Thus, it is a good strategy to reject papers of others, and a good amount of people do that, unfortunately.
    Another corruption is that, in many CS journals, some associate editors always publish their papers there, not in the other journals in the same area. How ethical is this?

    The definition of 'conflict-of-interest' is not working. A person cannot review a paper from his university, but it is OK to publish on your journal or cherry-picking lenient reviewers for your paper, and harsh reviewers for opposing papers. That is a widely accepted practice in todays academia. How sick is this?

    In a company case, nobody has a conflict of interest if a project is approved, unless the company has a limited budget for projects. Probably, companies like Google are more flexible, since money is not that much of an issue.
    That is probably why, companies, by their nature are less arbitrary, not because they are good samaritans.

    1. While you are right in principle, I am not sure how much this conflict of interest plays itself out in practice. It seems exceedingly unlikely that a PC member could really influence the outcome of other papers in a way that would favor their own (though that might not stop them from trying). Anyway, it's an interesting point, but I just don't have data on how problematic this is.

  6. In some ways, the (at least on the surface) fact that many professors delegate their peer reviews to their (usually more idealistic) grad students is a feature of the system, not a bug. This is interesting because it is generally viewed negatively but in reality adds a much needed element of appreciation for newness to the process.

  7. Another factor is that for really novel work a lot of the mathematics has not been refined yet. It's much easier to get something published that is incremental and has been developed over decades with a few changes. Something completely new of course will not be perfect which the reviewer can use as an excuse.

  8. One problem is that the reviewers reject a submission by arguing some of their favorate papers are not cited. This is so annoying.

  9. Industry is vast and has many examples of both more rational and less rational processes.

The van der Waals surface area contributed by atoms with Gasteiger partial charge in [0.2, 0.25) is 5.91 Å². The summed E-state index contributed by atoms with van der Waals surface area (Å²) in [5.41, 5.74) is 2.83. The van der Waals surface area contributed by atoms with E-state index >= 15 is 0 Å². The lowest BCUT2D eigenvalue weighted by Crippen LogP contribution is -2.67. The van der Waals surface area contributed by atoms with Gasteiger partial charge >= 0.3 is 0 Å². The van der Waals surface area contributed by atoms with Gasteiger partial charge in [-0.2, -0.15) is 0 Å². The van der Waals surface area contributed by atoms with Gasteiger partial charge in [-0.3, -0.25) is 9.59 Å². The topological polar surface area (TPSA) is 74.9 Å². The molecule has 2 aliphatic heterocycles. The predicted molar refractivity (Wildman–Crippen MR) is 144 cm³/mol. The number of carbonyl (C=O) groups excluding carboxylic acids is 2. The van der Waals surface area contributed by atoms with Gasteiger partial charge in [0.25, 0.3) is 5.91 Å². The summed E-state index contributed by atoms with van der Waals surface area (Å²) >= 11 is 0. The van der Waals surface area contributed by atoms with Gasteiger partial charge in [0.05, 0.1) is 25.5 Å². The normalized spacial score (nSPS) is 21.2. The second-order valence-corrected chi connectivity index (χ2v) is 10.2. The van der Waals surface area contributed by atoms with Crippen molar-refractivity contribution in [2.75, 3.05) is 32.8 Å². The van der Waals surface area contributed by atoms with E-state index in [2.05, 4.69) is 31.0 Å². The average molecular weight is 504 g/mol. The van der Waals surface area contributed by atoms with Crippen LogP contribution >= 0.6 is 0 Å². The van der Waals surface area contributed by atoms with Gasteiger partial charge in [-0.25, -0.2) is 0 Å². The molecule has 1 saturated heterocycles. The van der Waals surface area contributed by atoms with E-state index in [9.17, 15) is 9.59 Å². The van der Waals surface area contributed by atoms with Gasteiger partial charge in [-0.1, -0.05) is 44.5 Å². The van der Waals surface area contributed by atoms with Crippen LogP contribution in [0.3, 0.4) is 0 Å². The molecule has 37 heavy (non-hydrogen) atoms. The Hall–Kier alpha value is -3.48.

Zooming in specifically on grant proposals, for example, that could be compared to getting your startup funded by a particular firm. That's just as random, if not more random, than NSF panel recommendations: the outcome of your case will similarly be influenced by whether the reviewers had coffee in the morning, by the order in which they see the proposals, by how combative they are feeling on any particular day, and by two dozen other factors over which you have no control whatsoever. Within an organization, pushing a new project through could be straightforward in some settings, but is extremely difficult in others. In a well-run organization with healthy appetite for risk you probably know most of the rules and the approval process appears non-random to you. In many organizations, though, you will have next to no visibility into why your projects were picked up or not. Indeed, most organizations would default to not letting you propose risky projects requiring substantial funding commitments to begin with :).

    You make an interesting point re that in industry the decisions are made by people who have vested interest in the work. That's true, but, arguably, NSF's decisions are made by the representatives of the NSF, who hopefully have a vested interest in the success of their overall program, rather than by panelists who only advise the NSF. In industry, similarly, a decision-maker would have plenty of advisers and would depend on the quality of their advice -- no real procedural difference with the approach taken by the NSF. And there are real issues with the advice quality in industry settings as well. Major one being: it is often hard, if not impossible, to find people who are both knowledgeable and unbiased. After all, entire corporate strategy consulting industry exists to solve just this problem: provide senior corporate decision-makers with [most likely] diligent, [hopefully] unbiased, and [at least somewhat] knowledgeable advisers. In general, I do agree that major corporate decisions are treated with somewhat more diligence than NSF funding decisions. I am not sure that this diligence necessarily translates to better decisions. Take the example of the MSR SV lab closure. Microsoft most definitely spent considerable amounts of time and energy investigating whether to do it. Whether at the end the resulting closure was based on realistic projections, biased opinions, or a coin flip, we'll never know.

    As an aside, I think that current corporate decision-making processes are where networked systems folks could really make a difference right now. There are control and communication networks underlying all these issues that I have not seen anybody study with any kind of rigor (I may not be fully up to date on all the relevant literature though) -- and this is where there is tremendous impact to be had from improving things just a little tiny bit.